Course Aims

The course will give students a significant insight to some of the key events and ideas in the stories of Baptist.

Course Objectives

• to develop a sophisticated understanding of the overall sweep and pattern of 400 years of Baptist history.
• to explore the pattern of that history in a variety of countries, including UK and USA, considering a number of key events and themes in depth.
• to work with important primary historical documents as sources for Baptist history and theology.
• to consider contemporary implications of this history and to develop sophisticated connections between Baptist history and present theology and experience.

Learning Outcomes

A sound and accurate knowledge of the overall shape of the history of the Baptist denomination within a global perspective.
A detailed and critical knowledge of key events and themes within this overall history.
A greater understanding of the methods of historical enquiry and the impact of history in a contemporary perspective.

A clear understanding of the cultural and theological factors which led to the various origins of the Baptist denomination world-wide.
A clear understanding of the various cultural and theological factors which have shaped the development of the Baptist denomination over 400 years.
A clear understanding of the way our knowledge of this history has been shaped by engagement with primary historical and theological texts.

A greater ability to read, understand and interpret primary historical texts.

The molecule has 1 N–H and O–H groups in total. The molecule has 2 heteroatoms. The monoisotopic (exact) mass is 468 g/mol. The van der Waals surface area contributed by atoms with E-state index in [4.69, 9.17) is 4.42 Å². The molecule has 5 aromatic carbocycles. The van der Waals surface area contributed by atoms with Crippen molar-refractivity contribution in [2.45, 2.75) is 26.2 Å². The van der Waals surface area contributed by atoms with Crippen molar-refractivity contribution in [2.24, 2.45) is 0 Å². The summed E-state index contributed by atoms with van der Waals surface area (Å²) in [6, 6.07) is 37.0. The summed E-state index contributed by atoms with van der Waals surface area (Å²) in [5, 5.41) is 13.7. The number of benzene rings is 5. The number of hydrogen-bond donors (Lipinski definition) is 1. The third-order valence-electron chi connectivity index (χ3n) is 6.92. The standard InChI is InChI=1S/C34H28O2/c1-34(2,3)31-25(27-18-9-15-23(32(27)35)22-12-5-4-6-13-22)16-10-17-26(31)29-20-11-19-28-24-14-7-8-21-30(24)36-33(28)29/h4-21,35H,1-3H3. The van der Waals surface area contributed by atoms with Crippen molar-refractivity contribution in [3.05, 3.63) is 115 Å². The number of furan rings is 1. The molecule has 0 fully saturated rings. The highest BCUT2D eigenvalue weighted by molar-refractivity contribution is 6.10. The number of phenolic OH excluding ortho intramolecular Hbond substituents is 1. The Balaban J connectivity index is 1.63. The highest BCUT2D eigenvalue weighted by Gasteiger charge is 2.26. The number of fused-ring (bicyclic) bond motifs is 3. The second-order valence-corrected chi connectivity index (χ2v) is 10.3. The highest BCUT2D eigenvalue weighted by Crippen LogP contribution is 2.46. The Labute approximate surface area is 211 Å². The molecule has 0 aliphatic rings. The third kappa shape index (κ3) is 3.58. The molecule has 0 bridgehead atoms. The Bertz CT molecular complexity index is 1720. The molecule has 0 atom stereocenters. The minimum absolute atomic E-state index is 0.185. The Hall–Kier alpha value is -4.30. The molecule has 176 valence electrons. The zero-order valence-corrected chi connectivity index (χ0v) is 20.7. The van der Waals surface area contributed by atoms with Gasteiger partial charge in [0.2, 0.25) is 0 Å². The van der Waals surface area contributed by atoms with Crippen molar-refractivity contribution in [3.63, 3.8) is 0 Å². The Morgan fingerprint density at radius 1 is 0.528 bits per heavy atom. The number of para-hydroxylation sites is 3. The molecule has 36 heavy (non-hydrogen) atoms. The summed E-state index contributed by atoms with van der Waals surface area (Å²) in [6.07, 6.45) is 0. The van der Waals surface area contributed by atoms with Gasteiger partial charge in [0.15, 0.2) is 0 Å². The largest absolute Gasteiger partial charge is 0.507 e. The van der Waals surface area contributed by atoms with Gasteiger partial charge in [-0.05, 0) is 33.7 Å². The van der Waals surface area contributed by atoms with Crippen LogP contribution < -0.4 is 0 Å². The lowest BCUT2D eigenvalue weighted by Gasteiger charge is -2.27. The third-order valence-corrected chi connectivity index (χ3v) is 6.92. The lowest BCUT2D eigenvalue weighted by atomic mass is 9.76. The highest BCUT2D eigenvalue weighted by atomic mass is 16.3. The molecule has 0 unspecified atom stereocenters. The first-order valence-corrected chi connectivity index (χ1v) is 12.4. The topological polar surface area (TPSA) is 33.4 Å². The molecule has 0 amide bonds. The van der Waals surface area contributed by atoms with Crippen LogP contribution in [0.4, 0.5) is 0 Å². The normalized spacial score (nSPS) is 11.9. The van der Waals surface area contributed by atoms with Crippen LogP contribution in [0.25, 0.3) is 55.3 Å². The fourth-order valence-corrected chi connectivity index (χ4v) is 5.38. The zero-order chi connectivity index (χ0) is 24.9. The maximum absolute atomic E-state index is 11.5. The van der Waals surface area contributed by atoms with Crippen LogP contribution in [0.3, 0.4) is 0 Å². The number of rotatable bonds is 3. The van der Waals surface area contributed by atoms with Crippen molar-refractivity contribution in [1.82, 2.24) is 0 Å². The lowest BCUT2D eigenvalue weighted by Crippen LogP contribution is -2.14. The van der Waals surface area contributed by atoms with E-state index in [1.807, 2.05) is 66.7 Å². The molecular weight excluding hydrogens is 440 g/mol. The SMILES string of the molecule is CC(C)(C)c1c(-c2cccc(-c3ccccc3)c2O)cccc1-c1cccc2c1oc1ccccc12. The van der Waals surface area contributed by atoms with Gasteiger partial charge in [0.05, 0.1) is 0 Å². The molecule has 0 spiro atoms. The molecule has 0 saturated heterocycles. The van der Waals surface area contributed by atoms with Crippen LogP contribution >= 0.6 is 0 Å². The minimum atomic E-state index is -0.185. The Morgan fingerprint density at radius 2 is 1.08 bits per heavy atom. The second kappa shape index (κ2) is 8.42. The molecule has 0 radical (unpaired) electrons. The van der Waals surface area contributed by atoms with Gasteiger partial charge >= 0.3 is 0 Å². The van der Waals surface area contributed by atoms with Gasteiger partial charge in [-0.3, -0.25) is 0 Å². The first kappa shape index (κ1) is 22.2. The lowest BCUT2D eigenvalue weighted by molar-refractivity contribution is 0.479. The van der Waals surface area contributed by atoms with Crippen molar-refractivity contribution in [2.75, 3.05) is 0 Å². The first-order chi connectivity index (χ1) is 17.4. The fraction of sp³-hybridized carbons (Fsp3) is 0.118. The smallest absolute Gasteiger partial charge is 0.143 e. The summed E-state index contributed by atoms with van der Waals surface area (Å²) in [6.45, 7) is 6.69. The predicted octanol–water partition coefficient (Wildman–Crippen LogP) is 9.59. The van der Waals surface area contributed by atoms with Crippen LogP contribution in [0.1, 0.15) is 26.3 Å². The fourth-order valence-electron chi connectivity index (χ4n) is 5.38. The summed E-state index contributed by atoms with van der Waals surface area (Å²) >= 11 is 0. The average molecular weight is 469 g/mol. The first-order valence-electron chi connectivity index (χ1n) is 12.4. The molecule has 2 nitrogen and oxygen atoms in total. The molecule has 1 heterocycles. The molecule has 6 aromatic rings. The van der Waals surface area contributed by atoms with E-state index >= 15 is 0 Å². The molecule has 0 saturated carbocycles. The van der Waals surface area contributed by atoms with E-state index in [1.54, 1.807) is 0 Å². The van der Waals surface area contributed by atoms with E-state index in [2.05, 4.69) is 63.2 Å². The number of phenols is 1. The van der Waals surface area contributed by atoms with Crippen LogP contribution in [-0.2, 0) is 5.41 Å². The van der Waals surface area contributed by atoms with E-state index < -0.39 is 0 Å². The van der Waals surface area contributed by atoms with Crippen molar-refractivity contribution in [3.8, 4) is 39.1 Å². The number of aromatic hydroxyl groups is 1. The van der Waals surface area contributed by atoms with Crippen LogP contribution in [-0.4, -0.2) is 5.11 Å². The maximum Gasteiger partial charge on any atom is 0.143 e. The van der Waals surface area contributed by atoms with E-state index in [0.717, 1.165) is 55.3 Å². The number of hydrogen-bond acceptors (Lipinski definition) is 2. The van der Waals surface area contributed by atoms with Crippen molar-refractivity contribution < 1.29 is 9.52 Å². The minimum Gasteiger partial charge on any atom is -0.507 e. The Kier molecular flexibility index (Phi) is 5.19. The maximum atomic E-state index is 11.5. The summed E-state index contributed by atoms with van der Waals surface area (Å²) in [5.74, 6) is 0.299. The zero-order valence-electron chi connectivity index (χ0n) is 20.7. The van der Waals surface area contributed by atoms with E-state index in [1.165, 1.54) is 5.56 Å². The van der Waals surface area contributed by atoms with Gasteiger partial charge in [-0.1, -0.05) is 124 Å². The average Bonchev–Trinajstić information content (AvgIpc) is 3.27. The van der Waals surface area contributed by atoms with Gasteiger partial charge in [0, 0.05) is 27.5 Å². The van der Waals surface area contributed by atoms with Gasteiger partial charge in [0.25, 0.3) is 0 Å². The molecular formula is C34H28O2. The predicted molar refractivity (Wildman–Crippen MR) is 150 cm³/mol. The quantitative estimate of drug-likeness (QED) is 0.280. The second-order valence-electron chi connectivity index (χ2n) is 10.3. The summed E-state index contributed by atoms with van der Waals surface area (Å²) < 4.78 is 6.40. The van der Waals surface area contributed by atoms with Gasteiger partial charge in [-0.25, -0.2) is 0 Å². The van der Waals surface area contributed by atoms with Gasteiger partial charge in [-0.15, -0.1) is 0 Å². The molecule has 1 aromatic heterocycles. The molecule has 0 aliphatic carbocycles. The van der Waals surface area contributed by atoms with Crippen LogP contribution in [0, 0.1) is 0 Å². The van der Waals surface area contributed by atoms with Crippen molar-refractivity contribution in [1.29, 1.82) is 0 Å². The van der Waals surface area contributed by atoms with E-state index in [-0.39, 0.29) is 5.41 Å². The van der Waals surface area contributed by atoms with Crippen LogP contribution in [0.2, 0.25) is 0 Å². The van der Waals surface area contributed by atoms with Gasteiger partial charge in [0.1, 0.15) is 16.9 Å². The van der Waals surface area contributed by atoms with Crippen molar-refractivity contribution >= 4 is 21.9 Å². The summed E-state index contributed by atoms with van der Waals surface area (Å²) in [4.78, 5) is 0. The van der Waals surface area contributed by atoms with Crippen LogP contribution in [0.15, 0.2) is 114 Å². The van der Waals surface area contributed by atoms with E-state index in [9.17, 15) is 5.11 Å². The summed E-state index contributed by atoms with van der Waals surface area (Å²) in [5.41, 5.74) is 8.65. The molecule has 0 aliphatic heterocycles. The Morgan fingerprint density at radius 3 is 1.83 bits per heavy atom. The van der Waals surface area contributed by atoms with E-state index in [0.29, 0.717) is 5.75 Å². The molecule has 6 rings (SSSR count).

An increased ability to offer independent sophisticated critical analysis of key texts.
A greater ability to form critical historical and theological judgments.
An ability to engage with a variety of participants from around the world through an on-line medium as part of a learning process
An ability to offer a coherent and careful written independent argument at level 7.

Assessment Methods

Formative Assessment: Students will be asked to write a formative essay of up to 1000 words on Baptist origins set in week 2 and due by the end of week 4. Feedback from this will be designed to give an indication of progress and highlight areas that need more attention.

Summative Assessment: The first piece of summative assessment will be placed midway through the course (end of week 6) and the second summative assignment will be due four weeks after the end of week 12. Students will have two weeks to complete the first summative assignment and up to six weeks to complete the second summative assignment. The first piece of summative will be a shorter exercise designed to demonstrate their understanding of one particular concept or theme (up to 2,500 words and worth 40% of the marks). Feedback from this will be designed to give an indication of progress and highlight any areas that need more attention. The second piece of summative work allows students to demonstrate their learning on the course as a whole and focus on one aspect of it (4,500 words and worth 60%of the marks).


We will close for enrolments 7 days prior to the start date to allow us to complete the course set up. We will email you at that time (7 days before the course begins) with further information and joining instructions. As always, students will want to check spam and junk folders during this period to ensure that these emails are received.

To earn credit (CATS points) for your course you will need to register and pay an additional £10 fee per course. You can do this by ticking the relevant box at the bottom of the enrolment form or when enrolling online.

Please complete an application form.